This Is What Gridlock at the Biggest Port In America Looks Like

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You've probably already heard about the dispute that's virtually frozen the flow of cargo into the Ports of Los Angeles and Long Beach, leaving cargo ships and trucks without anywhere to go. But seeing it from the air is something else entirely.

Mike Kelley, an LA photographer who's interested in infrastructure, was flying into LAX on a commercial flight last weekend when he saw dozens of ships anchored offshore, waiting to offload their cargo when the dispute between the port and the longshoreman that's halted work at the ports is resolved.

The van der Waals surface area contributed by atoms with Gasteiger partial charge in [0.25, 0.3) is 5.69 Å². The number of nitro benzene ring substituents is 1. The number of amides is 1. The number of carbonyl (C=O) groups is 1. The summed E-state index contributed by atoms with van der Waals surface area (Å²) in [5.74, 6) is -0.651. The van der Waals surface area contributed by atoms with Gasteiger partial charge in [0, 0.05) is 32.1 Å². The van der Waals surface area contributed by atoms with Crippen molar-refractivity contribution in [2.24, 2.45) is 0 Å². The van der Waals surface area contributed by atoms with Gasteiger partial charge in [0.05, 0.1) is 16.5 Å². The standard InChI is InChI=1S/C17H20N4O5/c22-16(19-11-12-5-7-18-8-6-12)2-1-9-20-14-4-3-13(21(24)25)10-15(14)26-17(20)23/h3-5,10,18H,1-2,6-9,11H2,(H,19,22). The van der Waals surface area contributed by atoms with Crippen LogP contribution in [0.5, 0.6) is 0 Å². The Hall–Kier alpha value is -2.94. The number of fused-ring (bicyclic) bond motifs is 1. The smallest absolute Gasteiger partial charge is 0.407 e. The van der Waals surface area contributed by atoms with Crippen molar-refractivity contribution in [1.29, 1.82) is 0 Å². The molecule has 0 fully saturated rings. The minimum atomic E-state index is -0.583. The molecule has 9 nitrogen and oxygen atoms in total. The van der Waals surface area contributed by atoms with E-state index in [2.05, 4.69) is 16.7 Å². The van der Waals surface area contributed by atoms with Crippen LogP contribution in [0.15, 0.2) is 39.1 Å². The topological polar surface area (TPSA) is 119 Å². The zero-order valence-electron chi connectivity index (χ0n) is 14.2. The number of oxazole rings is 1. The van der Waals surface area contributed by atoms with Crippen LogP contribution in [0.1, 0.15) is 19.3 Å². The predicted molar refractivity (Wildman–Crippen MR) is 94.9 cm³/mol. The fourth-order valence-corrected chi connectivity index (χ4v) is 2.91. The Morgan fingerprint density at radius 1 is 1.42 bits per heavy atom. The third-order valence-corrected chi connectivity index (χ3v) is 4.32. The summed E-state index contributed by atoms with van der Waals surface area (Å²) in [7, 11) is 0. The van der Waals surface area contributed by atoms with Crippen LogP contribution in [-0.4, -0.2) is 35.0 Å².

"I saw all of these giant container ships anchored offshore and instantly knew that I had to photograph it," he writes on his blog. "It was one of the most exciting experiences I've had doing aerial photography—being that far out at sea, with the huge swells underneath you, and these massive, massive container ships everywhere was like living a scene out of Walter Mitty's life."

Kelley says that the 'copter was so far out at sea, the swells were "enormous," even from the air. But they were still dwarfed by the size of the cargo ships themselves: "The size of these ships blows the mind; many of them are over a thousand feet long," he writes. It's amazing to think about just how many of our belongings arrived on one of these enormous ships—a problem at one port could mean a problem in hundreds of stores around the country.


The photos he took have since blown up online—he says he's now partnering with Pure Photo to sell prints of the images. You can check out the rest of them on his blog, here. [Mike Kelley; h/t Co.Exist]


All images copyright Mike Kelley.